The expanding workday

Does your boss get a little ornery if you’re late for work? If not, perhaps it’s because you have a smartphone.

A survey by data protection company Mozy, out today says 73 percent of bosses “have a relaxed attitude to time keeping because staffers are working flexible hours beyond 9:00 a.m. to 5:00 p.m.”

“Flexible hours” is code for “working more when they should be off work.”

One in five employees has checked work email by 7 in the morning and the average employee has spent 46 minutes working before ever getting to the office.

The survey of American, British, German, and Irish workers found that although employees leave their workplace around 5:48 p.m., they don’t stop fully working until about 7:19 p.m., Mashable reported.

And yet, even though the survey showed people are working about 12 hours a day, half of those surveyed said they worry their boss will be mad at them if they arrive late for work.

  • Chuck

    I used to have a supervisor who reliably walked through the cubicle area of my department at 5 minutes to 4 o’clock–quitting time–every day. Lord help those who had already left for the day, even if they had gotten into the office early. I’m glad to learn that more bosses are becoming a bit more relaxed, but I’m pretty skeptical that it’s a very large fraction of the total number of bosses.

  • The results of the study don’t surprise me and it tracks two trends I’ve noticed at places I’ve worked at in the past.

    The first is the somewhat ironic fact that the more your job depends on spending time online and immersed in social media, the more your employer is going to insist on you sitting in front of a computer in their office. Which undercuts the whole advantage of an online job.

    The second thing is that I’ve found having that easy email and phone access means that you can never get away from your job. One recent job provided me with a company phone and laptop. But it meant that my boss expected me to reply instantly if he sent me an email at midnight or 5am. That technology turned into a trap and it transformed how I felt about the job.

    I love technology but it often just turns into another way for someone to get more work out of me for the same price.

    I don’t dislike long days. Working for myself, I’m frequently putting in 12+ hour days. But even now I can step away for a few minutes, which wasn’t an option when I worked for someone else.

  • Jim Shapiro

    Workers of the world, unite! You have nothing to lose but your smartphones?!?

    The nice thing about being an adult is that we have the power to make choices. Choices of course have consequences. ( For example, work fewer hours=have less money=buy fewer toys, but have more freedom?)

  • allie

    One of the perks of being a grunt (i.e., non-manager/supervisor) at the State of Minnesota?

    You get in trouble if you work more than 40 hours per week.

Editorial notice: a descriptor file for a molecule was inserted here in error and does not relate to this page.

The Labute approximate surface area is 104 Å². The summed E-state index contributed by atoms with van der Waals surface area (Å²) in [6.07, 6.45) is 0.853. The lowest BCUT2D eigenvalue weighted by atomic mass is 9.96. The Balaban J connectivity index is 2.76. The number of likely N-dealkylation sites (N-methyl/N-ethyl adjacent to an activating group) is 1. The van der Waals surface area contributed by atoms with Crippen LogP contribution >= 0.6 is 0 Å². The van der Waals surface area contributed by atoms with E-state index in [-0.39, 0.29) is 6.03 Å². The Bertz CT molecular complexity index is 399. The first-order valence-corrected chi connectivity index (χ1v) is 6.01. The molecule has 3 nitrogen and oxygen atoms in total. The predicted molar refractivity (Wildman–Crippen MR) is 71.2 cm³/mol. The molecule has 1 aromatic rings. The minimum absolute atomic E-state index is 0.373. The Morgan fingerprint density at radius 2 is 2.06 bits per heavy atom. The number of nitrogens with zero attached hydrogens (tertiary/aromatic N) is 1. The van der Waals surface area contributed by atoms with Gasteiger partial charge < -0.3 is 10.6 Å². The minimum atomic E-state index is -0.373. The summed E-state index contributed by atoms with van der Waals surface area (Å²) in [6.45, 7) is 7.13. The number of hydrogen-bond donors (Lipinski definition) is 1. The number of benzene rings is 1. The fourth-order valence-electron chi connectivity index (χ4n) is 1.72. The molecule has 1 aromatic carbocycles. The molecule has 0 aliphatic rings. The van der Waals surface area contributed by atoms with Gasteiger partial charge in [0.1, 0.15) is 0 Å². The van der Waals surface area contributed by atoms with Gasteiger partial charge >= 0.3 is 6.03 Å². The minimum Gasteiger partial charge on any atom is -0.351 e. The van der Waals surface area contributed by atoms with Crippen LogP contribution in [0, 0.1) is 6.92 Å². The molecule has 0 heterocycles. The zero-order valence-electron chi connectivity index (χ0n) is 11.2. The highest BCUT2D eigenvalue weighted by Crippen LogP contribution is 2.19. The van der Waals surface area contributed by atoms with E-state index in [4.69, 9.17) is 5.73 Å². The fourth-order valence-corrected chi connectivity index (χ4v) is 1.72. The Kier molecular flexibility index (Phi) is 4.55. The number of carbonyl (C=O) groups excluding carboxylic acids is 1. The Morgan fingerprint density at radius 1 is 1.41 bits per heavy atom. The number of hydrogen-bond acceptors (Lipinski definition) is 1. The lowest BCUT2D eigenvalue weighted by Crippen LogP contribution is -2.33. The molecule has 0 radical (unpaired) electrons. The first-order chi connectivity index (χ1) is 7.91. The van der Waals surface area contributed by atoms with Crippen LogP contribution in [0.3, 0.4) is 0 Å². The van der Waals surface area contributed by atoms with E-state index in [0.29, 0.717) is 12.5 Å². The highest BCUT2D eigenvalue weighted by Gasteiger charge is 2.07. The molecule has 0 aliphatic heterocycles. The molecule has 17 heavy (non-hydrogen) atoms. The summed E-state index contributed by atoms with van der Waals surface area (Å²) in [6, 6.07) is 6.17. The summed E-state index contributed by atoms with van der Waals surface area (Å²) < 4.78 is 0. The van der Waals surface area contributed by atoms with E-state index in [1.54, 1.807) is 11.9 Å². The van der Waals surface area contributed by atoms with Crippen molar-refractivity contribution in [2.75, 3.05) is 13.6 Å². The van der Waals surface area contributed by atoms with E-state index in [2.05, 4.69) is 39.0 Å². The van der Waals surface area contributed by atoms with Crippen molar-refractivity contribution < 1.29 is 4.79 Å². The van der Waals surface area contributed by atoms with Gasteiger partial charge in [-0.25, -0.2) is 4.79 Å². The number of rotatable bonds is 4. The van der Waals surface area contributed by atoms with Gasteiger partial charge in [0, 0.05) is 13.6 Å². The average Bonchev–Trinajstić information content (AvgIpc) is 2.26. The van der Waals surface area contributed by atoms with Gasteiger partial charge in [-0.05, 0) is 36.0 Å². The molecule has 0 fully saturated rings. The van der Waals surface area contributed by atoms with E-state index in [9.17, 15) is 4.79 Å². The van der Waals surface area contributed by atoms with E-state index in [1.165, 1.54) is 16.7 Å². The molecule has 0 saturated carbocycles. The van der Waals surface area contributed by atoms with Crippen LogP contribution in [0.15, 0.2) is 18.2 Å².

We don’t get paid much, but we do know how to do the work-life balance thing. And that’s worth a lot.

  • Kassie

    Allie, as a State employee I don’t know what you are talking about. I often put in more than 40 hours and no one says a thing about it. I check my email as soon as I get up, I check it right before bed. I put in time on weekends and evenings. I don’t have a work phone, but I use my personal smartphone to log into webmail or my personal laptop.

    Oh, and I’m late to work almost every single day, but usually less than 15 minutes late.

  • Bonnie

    I feel like I work around the clock, monitoring email etc., but part of the time I’m reading Newscut…

  • Dan

    Isn’t this the nature of late capitalism or what Adorno calls the culture industry? Those things which are held as promises of emancipation become precisely that which chains us to the factory floor, as it were.

    Not only work, but news–I can hear about how horrible the economy is on my phone (I don’t even have to buy a paper or wait for the news). I am constantly inundated with that message, which of course, makes me cling to my desk for dear life/career no matter how unreasonable my boss may be.

    So, what I’m saying is that the long hours shouldn’t surprise us.

  • matt

    If all of us checking our work emails from sunup to well past sundown were “working” from 9-5 there would be a little less at home work. Following news online, looking at stock prices, conversing with a co-worker about the Twins game, etc. A lot of people still working 8 hours just spreading it over 12. If your employer said as soon as you have completed your work you are free to leave for the day – pay remains the same – there would be a lot of us working 5-6 hour days. Face time, late time stamps on emails, all of that is just part of the game.

    Jim Shapiro has it dead on. I have made my choice and have chosen freedom…a little over 6 months until my retirement from the corporate world. My one goal is not to make more money, but rather to make the same amount of money and go from 50 hours/week to 30.